A very nice set of B&W photographs of the soundcheck by Stuart Leech, shot for music website The 405, can be found here.

As we set off for Stockholm for a literary festival in Uppsala, where we’ll read some of Sam Charters’ poetry and celebrate his life, I looked for some performances by Peps Persson, a Swedish bluesman who Sam produced. I loved Peps’ first album, especially his version of “The Sky is Crying”. His voice sounds a little like Dave Van Ronk’s (who Sam also produced) on this terrific track “Samma Lea, Snae Blues”. The long-held note at the beginning of the second verse is beautiful, the band cruise with just the right amount of low down groove, just the right amount of precision, and the drummer’s leap to the cymbal at the end is great.

Glad to see my favourite post-rock, math-rock combo Battles are back in the fray. This video catches them playing about-to-be-released song “The Yabba”. Always fun to watch John Stanier drumming, and love the way he comes back in at around the 6:00 mark as the song reaches its chaotic conclusion.

I was idly looking for stuff about how Willie and Al Jackson and Howard Grimes got the “Willie Mitchell drum sound” and, as is the internet’s way, I ended up at Al Green playing “Simply Beautiful”, which does not contravene the Trades Description Act in any way, shape or form. And if you like that, check this – his incredible performance of the Gibb Brothers’ “How Can You Mend a Broken Heart”. I had an mp3 of this performance, but didn’t realise there was video… brilliantly directed, too. The opening verse shot in half-profile; the way Al bears down on “mend”, the enraptured kid in the front row. Oh, to be in that tv studio in New York in 1973…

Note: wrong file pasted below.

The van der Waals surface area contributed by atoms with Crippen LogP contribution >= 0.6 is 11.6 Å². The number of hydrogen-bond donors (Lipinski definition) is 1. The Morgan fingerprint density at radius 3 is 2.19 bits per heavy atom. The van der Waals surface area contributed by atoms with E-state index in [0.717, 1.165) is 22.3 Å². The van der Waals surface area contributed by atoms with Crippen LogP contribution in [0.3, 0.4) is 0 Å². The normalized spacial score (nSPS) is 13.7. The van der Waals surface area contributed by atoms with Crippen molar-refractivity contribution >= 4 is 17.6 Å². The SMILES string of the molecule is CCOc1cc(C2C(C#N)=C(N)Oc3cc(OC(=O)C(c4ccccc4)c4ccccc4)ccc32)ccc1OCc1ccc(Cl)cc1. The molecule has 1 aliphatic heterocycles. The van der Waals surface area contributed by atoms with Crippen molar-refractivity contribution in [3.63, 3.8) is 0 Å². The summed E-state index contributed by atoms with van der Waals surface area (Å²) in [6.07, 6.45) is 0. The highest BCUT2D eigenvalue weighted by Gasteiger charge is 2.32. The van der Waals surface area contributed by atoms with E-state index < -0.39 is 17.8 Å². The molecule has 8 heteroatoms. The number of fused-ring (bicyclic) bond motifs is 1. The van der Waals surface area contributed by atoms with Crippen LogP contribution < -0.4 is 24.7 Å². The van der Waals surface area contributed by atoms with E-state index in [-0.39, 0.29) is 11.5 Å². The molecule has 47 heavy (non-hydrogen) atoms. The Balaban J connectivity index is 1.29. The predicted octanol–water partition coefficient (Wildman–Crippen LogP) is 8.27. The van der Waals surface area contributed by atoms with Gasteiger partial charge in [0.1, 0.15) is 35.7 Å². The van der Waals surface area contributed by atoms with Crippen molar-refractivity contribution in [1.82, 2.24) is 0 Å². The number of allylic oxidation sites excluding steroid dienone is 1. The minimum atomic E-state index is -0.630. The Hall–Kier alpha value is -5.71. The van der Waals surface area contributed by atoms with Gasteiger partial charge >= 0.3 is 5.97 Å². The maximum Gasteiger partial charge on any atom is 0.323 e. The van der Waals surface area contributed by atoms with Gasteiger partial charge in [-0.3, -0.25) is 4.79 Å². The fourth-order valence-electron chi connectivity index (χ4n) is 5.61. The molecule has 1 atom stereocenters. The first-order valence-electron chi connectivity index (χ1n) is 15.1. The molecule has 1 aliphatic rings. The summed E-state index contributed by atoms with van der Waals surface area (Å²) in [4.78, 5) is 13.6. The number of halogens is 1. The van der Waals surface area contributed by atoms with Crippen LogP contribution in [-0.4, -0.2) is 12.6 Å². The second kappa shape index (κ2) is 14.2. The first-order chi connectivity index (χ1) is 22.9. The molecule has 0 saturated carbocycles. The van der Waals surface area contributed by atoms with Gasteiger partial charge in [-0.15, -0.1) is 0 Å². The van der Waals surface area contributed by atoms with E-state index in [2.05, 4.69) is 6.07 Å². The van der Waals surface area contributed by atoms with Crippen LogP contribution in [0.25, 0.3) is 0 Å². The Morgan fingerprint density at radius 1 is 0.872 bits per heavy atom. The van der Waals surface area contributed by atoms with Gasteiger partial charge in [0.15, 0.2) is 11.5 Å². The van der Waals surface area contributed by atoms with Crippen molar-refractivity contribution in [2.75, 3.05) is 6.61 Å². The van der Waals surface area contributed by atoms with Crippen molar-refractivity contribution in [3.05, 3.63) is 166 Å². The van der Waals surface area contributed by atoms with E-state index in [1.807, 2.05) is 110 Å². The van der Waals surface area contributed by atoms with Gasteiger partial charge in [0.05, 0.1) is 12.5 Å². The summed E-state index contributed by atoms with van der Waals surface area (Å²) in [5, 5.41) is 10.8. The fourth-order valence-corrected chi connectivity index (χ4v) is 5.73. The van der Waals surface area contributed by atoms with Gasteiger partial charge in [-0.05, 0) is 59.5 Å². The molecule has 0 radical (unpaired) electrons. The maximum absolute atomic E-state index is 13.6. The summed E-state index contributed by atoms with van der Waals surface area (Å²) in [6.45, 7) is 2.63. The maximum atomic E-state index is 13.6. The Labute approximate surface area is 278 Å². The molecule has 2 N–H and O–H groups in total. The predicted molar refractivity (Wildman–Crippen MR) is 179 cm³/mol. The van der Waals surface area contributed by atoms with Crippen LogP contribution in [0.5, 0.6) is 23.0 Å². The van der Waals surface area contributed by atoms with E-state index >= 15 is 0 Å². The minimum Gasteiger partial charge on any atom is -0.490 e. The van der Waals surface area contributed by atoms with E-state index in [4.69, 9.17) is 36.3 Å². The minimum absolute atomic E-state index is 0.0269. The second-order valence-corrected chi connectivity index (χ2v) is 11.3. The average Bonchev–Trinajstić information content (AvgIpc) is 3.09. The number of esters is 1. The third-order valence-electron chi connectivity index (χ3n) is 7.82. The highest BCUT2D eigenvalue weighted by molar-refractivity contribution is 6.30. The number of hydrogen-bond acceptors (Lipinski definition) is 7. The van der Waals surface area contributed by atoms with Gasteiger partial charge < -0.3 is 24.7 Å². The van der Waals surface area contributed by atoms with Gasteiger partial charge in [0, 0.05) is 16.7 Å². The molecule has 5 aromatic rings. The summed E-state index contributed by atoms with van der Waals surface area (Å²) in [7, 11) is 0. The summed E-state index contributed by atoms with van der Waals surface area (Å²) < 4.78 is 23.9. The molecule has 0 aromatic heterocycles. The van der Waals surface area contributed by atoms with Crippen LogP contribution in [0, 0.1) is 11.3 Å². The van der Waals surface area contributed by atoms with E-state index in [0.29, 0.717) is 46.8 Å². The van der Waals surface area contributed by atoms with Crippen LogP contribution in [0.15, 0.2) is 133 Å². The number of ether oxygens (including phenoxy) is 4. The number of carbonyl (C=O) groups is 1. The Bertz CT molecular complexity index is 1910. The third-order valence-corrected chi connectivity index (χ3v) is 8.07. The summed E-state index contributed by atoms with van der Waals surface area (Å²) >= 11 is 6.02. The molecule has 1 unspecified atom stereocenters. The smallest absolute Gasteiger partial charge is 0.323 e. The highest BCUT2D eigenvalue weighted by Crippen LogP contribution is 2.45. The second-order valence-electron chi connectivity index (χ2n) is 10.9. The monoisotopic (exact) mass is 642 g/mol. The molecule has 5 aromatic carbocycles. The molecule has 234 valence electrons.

A Post-MusiCares Conversation with Bill Flanagan
Bill: I noticed that some people who were not at the event read the transcript of your speech and didn’t get that some of it was tongue in cheek. When you said, “why me, lord?” in the room you were laughing and so was the audience. In print, some people thought it was all serious.

Bob: Yeah, well you had to be there.

Bill: How did you select all the performers for the Musicares tribute, was that difficult?